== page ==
Typhoon hits southern China
Typhoon Chanthu sent debris flying through the air in southern China's Guangdong province on Thursday, bringing rain that could aggravate the country's worst floods in a decade.
No casualties have been reported so far from Chanthu, which was upgraded from a tropical storm one day earlier. Authorities urged residents to stay indoors as winds reached up to 115 kilometres per hour.
The storm comes as China grapples with severe flooding that has left more than 701 people dead and 347 missing so far this year, according to the flood prevention agency. The death toll is the highest since 1998, when more than 4,000 people died. Damages are in the tens of billions of dollars.
In Guangdong, floods have killed more than a dozen people and forced the evacuation of tens of thousands, the state-run Xinhua news agency has said. Landslides triggered by heavy rains crushed homes and floods have wiped out crops across the province since June.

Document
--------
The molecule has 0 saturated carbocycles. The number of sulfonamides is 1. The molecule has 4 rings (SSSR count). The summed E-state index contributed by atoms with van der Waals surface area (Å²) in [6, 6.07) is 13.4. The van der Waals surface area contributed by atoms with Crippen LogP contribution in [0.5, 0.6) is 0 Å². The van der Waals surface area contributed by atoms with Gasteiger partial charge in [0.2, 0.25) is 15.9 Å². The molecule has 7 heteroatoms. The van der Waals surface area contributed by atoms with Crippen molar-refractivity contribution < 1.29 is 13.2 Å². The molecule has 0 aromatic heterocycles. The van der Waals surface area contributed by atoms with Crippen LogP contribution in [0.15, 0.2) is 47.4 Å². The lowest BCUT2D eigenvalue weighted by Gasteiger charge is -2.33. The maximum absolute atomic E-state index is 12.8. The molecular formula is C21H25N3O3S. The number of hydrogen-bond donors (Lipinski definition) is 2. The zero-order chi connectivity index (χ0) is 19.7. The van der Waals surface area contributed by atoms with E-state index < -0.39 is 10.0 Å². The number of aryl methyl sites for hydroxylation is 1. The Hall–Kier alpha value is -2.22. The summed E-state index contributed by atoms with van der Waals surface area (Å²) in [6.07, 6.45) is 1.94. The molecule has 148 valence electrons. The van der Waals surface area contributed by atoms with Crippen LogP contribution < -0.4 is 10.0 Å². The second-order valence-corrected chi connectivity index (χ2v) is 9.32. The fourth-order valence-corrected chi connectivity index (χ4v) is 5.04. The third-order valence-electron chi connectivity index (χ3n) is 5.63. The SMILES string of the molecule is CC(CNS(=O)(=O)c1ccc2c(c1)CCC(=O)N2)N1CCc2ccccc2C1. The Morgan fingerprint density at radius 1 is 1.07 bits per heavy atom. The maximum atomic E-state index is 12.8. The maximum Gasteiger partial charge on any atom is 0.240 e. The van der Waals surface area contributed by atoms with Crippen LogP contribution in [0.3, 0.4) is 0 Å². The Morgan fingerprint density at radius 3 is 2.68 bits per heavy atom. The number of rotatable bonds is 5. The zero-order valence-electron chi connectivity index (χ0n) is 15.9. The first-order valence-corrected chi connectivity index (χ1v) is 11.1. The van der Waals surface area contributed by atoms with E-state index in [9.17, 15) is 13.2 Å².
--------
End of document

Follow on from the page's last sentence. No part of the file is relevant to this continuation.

Chanthu reached Leizhou city in Guangdong early Thursday and was rumbling north along the coast of Guangdong's southern tip, China's Meteorological Administration said. The storm was expected to travel farther inland toward the Guangxi region later in the day, the administration said.
State broadcaster CCTV's noon broadcast showed intense winds tossing around large pieces of debris and objects such as pipes and shingles in Maoming prefecture. Two people were killed in southern China last week by falling debris from Typhoon Conson.
Calls to the Guangdong provincial government office rang unanswered on Thursday.
More torrential rains are expected across China this week, in provinces ranging from Yunnan in the southwest to Jilin in the northeast.